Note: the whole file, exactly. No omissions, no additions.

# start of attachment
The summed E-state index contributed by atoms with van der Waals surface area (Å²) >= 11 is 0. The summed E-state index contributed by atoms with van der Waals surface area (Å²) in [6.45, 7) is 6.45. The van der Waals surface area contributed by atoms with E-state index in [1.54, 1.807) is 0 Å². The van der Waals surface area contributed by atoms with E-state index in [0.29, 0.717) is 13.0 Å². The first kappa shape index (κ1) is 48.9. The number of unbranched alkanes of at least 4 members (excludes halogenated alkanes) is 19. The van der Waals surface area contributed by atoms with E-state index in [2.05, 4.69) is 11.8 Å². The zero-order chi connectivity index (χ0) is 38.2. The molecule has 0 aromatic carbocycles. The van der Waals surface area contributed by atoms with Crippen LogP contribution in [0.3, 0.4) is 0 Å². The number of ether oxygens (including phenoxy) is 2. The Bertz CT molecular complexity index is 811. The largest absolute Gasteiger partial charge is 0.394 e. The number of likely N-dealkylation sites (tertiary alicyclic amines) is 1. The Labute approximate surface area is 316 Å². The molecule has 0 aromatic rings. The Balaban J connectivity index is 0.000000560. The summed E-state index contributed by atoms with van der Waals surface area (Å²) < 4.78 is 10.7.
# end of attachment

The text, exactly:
The summed E-state index contributed by atoms with van der Waals surface area (Å²) >= 11 is 0. The summed E-state index contributed by atoms with van der Waals surface area (Å²) in [6.45, 7) is 6.45. The van der Waals surface area contributed by atoms with E-state index in [1.54, 1.807) is 0 Å². The van der Waals surface area contributed by atoms with E-state index in [0.29, 0.717) is 13.0 Å². The first kappa shape index (κ1) is 48.9. The number of unbranched alkanes of at least 4 members (excludes halogenated alkanes) is 19. The van der Waals surface area contributed by atoms with E-state index in [2.05, 4.69) is 11.8 Å². The zero-order chi connectivity index (χ0) is 38.2. The molecule has 0 aromatic carbocycles. The van der Waals surface area contributed by atoms with Crippen LogP contribution in [0.3, 0.4) is 0 Å². The number of ether oxygens (including phenoxy) is 2. The Bertz CT molecular complexity index is 811. The largest absolute Gasteiger partial charge is 0.394 e. The number of likely N-dealkylation sites (tertiary alicyclic amines) is 1. The Labute approximate surface area is 316 Å². The molecule has 0 aromatic rings. The Balaban J connectivity index is 0.000000560. The summed E-state index contributed by atoms with van der Waals surface area (Å²) < 4.78 is 10.7.